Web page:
Agriculture: Careful burning can help control wildfire risk

Muir burn can easily get out of hand

With the UK recording its hottest temperatures this week, wildfires have taken their toll on fire crews in rural and urban areas, with 440 wildfires reported across the UK.

And yesterday Scottish Land & Estates, which represents land managers and rural businesses, said the time had come for the Scottish Government to back the use of controlled burning to manage vegetation, a traditional practice that reduces the fuel load through which forest fires propagate. .

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The organization highlighted fire teams across mainland Europe currently using controlled burning to introduce fire breaks and TV clips of teams fighting ‘fire with fire’ in Spain, Portugal and France who had been seen in recent days.

“Muirburn, which is the controlled burning of heather and vegetation from autumn to spring, is already practiced in many parts of rural Scotland by land managers, gamekeepers and farmers and has been supported by the Scottish Fire & Rescue Service as a means of reducing fire risk,” said Ross Ewing, Moorland Director at SLE.

Stating that last week’s heatwave demonstrated that Scotland was not immune to the effects of climate change and associated bouts of extreme weather, he continued:

“Creating powder keg conditions allows fires to spread quickly over dry ground thick with vegetation, endangering lives and property, as well as causing damage to the environment and landscape,” Ewing warned.

He said the World Wide Fund for Nature estimated that the huge Flow Country wildfire in 2019, which proved almost impossible to control, had doubled Scotland’s greenhouse gas emissions during the six days it burned:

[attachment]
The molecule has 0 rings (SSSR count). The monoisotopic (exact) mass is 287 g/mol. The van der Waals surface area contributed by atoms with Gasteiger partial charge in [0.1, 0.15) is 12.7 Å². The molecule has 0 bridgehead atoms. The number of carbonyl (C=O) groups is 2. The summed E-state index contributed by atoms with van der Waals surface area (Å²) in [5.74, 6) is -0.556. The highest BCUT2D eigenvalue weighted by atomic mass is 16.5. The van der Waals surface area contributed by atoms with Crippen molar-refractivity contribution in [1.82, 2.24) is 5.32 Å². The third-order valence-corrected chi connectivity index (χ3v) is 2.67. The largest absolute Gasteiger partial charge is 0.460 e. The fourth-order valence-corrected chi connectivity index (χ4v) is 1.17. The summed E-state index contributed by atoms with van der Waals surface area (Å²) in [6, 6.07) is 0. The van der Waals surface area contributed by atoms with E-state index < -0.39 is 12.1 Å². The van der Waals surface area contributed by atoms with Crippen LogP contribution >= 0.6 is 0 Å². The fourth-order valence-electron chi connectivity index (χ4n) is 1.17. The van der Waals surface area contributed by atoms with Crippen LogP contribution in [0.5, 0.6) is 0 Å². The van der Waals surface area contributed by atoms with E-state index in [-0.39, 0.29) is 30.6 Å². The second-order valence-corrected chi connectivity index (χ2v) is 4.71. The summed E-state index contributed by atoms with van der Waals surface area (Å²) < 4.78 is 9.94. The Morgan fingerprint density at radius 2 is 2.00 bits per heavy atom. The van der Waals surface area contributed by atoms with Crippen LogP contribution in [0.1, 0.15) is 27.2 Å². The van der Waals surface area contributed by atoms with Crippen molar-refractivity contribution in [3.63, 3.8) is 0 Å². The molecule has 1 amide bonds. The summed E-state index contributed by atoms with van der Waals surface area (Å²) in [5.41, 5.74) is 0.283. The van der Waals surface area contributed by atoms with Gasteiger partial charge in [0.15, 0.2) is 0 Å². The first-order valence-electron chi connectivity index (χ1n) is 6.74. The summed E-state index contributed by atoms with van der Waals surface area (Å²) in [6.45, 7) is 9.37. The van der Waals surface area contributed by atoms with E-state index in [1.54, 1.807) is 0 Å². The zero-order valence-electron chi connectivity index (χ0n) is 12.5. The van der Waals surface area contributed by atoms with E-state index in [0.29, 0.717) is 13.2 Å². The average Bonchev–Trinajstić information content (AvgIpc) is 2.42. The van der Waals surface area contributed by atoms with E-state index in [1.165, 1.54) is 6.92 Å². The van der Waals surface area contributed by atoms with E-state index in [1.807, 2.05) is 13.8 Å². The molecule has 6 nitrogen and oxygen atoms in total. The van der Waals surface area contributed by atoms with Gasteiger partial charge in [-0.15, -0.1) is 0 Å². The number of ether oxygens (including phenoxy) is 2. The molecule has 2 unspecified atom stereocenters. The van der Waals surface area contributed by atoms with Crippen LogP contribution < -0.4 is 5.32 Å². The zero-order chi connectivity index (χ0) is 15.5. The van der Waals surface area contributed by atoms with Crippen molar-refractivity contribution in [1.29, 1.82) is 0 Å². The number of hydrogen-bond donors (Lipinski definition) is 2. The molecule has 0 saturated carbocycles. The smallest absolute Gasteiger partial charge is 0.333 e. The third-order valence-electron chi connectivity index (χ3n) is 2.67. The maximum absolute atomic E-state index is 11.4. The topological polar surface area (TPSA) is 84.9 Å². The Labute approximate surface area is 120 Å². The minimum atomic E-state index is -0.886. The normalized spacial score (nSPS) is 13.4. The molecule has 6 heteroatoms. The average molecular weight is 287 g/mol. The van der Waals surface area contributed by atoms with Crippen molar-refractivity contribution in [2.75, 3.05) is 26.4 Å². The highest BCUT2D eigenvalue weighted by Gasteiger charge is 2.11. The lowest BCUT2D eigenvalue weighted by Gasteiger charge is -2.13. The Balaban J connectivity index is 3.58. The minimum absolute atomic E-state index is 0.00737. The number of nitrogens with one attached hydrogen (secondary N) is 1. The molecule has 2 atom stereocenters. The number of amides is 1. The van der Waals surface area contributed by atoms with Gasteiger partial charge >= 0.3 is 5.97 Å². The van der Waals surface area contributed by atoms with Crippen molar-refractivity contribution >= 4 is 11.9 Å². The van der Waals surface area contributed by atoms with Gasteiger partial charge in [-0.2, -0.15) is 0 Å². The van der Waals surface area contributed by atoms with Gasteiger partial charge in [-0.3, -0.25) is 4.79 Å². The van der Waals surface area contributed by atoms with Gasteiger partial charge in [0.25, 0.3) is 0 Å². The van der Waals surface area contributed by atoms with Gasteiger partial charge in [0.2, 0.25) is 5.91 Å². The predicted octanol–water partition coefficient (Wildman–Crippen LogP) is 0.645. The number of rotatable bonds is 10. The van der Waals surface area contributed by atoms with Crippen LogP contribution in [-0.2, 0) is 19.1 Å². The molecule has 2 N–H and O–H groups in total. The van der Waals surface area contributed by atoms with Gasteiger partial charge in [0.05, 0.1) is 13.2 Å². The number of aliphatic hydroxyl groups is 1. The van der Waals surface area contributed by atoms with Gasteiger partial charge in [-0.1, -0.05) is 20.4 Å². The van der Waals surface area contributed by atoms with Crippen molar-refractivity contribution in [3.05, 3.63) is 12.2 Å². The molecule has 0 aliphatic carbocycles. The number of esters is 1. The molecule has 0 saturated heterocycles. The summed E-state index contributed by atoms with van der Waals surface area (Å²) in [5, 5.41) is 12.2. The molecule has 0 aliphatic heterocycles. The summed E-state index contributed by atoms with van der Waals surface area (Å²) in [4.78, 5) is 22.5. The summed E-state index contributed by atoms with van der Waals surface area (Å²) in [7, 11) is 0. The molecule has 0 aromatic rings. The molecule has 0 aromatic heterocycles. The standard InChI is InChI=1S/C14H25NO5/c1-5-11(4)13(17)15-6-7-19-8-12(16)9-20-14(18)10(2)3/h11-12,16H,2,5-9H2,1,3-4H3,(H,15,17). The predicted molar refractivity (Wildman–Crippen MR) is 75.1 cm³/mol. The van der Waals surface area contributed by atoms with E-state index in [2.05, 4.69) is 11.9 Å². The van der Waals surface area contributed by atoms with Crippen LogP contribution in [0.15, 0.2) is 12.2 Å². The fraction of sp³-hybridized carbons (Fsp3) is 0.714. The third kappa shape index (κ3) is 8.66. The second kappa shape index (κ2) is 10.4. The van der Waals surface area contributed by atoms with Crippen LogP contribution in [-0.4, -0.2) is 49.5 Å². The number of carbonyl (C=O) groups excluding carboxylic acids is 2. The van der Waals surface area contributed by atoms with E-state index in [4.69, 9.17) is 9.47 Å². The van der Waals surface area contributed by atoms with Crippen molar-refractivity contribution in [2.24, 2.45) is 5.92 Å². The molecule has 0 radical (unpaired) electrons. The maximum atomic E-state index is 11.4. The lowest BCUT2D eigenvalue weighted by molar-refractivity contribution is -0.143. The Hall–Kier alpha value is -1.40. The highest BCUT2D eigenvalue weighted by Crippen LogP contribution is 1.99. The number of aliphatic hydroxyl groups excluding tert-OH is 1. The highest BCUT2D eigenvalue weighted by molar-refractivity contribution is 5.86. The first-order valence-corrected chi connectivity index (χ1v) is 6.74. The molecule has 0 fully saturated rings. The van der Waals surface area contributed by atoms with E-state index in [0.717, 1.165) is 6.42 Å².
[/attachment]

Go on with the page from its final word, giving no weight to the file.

“This is the scenario we need to take proactive steps to avoid in the future,” he said.

Ewing explained that the muirburn, which was undertaken during the cooler fall and spring months, was a valuable land management tool that had been undertaken by skilled land managers for centuries.

“The Scottish Fire & Rescue Service has supported its use and we would like to see greater recognition from the government of the role Muirburn can play in the future.”

And, pointing to recent research at the University of Cambridge which had shown that infrequent, cooler fires can increase soil carbon retention through the formation of charcoal and soil aggregates that inhibit decomposition favoring increased soil carbon retention, he said policy makers need to take this into account:

“We have a stark choice between wildfires which can burn deep into soils – including peatlands – and emit huge amounts of carbon – or controlled burning which essentially burns the top layer of vegetation without damaging the soil. below.

“There are many critics of muirburn, particularly those who dislike its association with grouse moorland management, but the reality is that controlled burning should have a huge role to play in ensuring the safety of the rural Scotland for decades to come,” Ewing concluded.